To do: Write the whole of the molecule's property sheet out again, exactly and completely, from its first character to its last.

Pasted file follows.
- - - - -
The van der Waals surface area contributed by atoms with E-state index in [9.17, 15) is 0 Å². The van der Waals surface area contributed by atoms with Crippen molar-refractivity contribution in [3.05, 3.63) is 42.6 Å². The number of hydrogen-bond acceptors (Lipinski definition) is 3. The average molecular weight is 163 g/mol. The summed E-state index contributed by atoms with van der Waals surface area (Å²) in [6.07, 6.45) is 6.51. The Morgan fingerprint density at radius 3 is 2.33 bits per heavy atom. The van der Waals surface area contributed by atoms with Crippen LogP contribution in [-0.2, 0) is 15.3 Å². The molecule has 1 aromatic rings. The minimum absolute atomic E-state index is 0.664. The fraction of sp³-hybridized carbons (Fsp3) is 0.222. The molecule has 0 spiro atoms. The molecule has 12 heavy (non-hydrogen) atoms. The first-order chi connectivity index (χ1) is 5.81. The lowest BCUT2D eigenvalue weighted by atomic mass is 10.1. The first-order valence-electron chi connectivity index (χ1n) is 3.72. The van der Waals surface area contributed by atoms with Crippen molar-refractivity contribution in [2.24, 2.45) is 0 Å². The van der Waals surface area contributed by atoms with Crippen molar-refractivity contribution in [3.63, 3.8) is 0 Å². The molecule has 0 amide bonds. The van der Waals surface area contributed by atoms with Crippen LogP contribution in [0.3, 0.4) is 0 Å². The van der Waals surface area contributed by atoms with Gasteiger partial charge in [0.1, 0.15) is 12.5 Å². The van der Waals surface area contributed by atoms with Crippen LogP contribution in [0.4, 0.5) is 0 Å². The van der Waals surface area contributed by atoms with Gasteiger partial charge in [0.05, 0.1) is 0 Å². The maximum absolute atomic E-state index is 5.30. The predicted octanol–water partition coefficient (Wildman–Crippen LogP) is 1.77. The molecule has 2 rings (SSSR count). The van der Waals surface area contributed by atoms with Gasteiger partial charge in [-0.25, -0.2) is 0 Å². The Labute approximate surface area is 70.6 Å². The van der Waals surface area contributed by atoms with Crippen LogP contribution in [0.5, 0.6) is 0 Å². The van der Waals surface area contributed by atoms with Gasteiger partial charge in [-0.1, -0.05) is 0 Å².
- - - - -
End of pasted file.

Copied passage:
The van der Waals surface area contributed by atoms with E-state index in [9.17, 15) is 0 Å². The van der Waals surface area contributed by atoms with Crippen molar-refractivity contribution in [3.05, 3.63) is 42.6 Å². The number of hydrogen-bond acceptors (Lipinski definition) is 3. The average molecular weight is 163 g/mol. The summed E-state index contributed by atoms with van der Waals surface area (Å²) in [6.07, 6.45) is 6.51. The Morgan fingerprint density at radius 3 is 2.33 bits per heavy atom. The van der Waals surface area contributed by atoms with Crippen LogP contribution in [-0.2, 0) is 15.3 Å². The molecule has 1 aromatic rings. The minimum absolute atomic E-state index is 0.664. The fraction of sp³-hybridized carbons (Fsp3) is 0.222. The molecule has 0 spiro atoms. The molecule has 12 heavy (non-hydrogen) atoms. The first-order chi connectivity index (χ1) is 5.81. The lowest BCUT2D eigenvalue weighted by atomic mass is 10.1. The first-order valence-electron chi connectivity index (χ1n) is 3.72. The van der Waals surface area contributed by atoms with Crippen molar-refractivity contribution in [2.24, 2.45) is 0 Å². The van der Waals surface area contributed by atoms with Crippen molar-refractivity contribution in [3.63, 3.8) is 0 Å². The molecule has 0 amide bonds. The van der Waals surface area contributed by atoms with Crippen LogP contribution in [0.3, 0.4) is 0 Å². The van der Waals surface area contributed by atoms with Gasteiger partial charge in [0.1, 0.15) is 12.5 Å². The van der Waals surface area contributed by atoms with Crippen LogP contribution in [0.4, 0.5) is 0 Å². The van der Waals surface area contributed by atoms with Gasteiger partial charge in [0.05, 0.1) is 0 Å². The maximum absolute atomic E-state index is 5.30. The predicted octanol–water partition coefficient (Wildman–Crippen LogP) is 1.77. The molecule has 2 rings (SSSR count). The van der Waals surface area contributed by atoms with Gasteiger partial charge in [-0.25, -0.2) is 0 Å². The Labute approximate surface area is 70.6 Å². The van der Waals surface area contributed by atoms with Crippen LogP contribution in [0.5, 0.6) is 0 Å². The van der Waals surface area contributed by atoms with Gasteiger partial charge in [-0.1, -0.05) is 0 Å².